GUEST COLUMN | by Mika Hoffman
Among the newest trends — some might say the hottest — in higher education is the emergence of Massively Open Online Courses (MOOCs). Though the content in these courses is provided by some of the more prominent names in higher education, MOOCs are essentially the latest iteration of open educational resources (OER) that are freely available to anyone, anywhere, anytime at the click of a mouse. The excitement surrounding these highly scalable courses has as a lot to do with the providers of the courses (brand-name institutions such as Harvard, Stanford, Princeton, MIT, University of Virginia) and with the level of interactivity and feedback exchanged among participating students.
Rather than sitting alone watching a lecture or reading an article, students in MOOCs can chat, complete assignments with and receive feedback from each other. Although this makes for a valuable addition to a student’s learning toolkit, a drawback is the lack of substantial, direct interaction between professor and student. Unlike the students enrolled in a “traditional” classroom model, those using MOOCs do not benefit from having faculty who can evaluate the level of learning they have achieved and award college credit. So, while MOOCs may represent the next generation in intellectual growth, students employing any form of OER must deal with a problem that all independent learners face: how to prove that they actually learned anything, let alone something that is college-level equivalent.
The answer can be found in academically sound credit-by-examination programs that already exist.
Earning credit by examination for knowledge gained outside the classroom has been around for quite some time. There are several recognized programs designed by testing professionals that could be taken by anyone to gain college credit: CLEP, AP, DSST, Excelsior College Examinations, and, more recently, UExcel. The program offered by my college, Excelsior, has its origins in the early 1970s when it was founded on the philosophy that “What you know is more important than where or how you learned it.” Excelsior College Examinations were created as a means for independent learners to demonstrate that what they know is college-level equivalent and appropriate for the credit to be awarded.
Developed collaboratively by faculty, subject matter experts and professional psychometricians, examinations in these programs are administered in secure testing centers with very strong identity verification and proctoring measures in place. This assures that the person who is taking the test is the person who is claiming the credit. Additionally, virtually all these exams are machine-scored so, unlike oral examinations or portfolio assessments, they can be easily scaled to accommodate the large numbers of people we hear about who are taking advantage of MOOCs to expand their academic horizons.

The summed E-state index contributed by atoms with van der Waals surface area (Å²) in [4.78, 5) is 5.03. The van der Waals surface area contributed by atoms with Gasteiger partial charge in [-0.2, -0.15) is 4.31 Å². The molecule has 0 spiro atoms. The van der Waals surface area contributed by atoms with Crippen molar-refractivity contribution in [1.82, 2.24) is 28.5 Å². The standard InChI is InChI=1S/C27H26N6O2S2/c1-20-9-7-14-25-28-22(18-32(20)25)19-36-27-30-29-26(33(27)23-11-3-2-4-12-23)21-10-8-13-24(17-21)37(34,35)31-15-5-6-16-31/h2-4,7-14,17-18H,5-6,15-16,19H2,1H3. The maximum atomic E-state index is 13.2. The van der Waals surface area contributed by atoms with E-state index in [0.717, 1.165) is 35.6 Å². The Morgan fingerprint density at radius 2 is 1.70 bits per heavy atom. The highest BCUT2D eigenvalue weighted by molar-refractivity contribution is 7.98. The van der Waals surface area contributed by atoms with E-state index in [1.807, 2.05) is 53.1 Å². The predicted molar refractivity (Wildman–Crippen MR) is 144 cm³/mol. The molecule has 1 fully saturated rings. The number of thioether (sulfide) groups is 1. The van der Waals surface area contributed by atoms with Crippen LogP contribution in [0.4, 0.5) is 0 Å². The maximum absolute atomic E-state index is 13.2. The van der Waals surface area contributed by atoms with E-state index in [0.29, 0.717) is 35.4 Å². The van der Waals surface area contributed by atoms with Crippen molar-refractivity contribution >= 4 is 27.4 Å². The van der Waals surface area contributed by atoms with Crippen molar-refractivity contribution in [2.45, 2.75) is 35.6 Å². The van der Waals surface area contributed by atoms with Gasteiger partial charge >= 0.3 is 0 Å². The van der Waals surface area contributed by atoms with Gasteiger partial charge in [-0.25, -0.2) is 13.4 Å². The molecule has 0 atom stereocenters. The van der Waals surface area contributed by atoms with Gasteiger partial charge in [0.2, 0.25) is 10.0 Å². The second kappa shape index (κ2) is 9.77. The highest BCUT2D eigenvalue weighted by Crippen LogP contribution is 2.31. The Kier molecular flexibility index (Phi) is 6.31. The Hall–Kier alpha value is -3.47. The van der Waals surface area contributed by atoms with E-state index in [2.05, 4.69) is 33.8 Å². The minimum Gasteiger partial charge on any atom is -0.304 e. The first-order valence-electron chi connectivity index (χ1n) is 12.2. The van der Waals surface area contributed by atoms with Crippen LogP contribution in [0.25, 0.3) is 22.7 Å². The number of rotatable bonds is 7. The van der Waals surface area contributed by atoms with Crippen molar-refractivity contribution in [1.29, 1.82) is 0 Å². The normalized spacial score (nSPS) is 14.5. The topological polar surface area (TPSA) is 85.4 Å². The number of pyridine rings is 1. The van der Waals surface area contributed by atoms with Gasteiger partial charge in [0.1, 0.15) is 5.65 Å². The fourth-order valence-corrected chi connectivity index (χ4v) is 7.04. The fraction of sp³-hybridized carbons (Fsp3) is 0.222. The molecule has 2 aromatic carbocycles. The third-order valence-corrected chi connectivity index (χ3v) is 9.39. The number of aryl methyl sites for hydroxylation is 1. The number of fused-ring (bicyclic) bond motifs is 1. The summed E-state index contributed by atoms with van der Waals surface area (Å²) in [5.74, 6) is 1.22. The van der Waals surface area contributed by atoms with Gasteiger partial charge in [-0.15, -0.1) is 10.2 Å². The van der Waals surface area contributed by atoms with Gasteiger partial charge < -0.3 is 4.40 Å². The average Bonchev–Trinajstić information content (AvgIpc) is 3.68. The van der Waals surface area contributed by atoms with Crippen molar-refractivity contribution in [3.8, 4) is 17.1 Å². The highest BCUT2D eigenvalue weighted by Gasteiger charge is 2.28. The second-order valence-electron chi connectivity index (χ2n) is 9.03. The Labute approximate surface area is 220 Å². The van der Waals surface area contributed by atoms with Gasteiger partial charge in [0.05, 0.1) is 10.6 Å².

It should be acknowledged that there is not an exam for every MOOC that is out there. However, the range is broad enough that just about any general education requirement, and quite a few in specialized subjects, can be met through credit-by-examination and MOOCs as study sources. Credit earned through any of the exam programs listed above is generally accepted by most colleges and universities in the same way they take credit in transfer from each other.
MOOCs do represent a significant educational innovation that can make the learning process more engaging. Often students can learn as much or more through online interaction with their peers studying the same subjects as those who participate in a typical campus-based course. Within a MOOC peers may grade each others’ work and provide valuable feedback that helps students to recognize their strengths and weaknesses. While all of this can enrich the learning process, it doesn’t provide recognized evidence of the learning that has taken place.
To milk a MOOC for all that you can get out of it, use a recognized credit-by-examination program to provide proof positive to your school, employer – or yourself – that what you really learned what you studied.
Mika Hoffman is the Executive Director of the Center for Educational Measurement at Excelsior College. She came to Excelsior from the Department of Defense, where she served as the Dean of the Test Development Division at the Defense Language Institute Foreign Language Center in Monterey, California, managing the high-stakes Defense Language Proficiency Testing program. She earned a B.A. with High Honors from Swarthmore College, an M.A. with Distinction in the Teaching of Foreign Languages (French) from the Monterey Institute of International Studies, and a Ph. D. in Linguistics from the Massachusetts Institute of Technology. Write to: firstname.lastname@example.org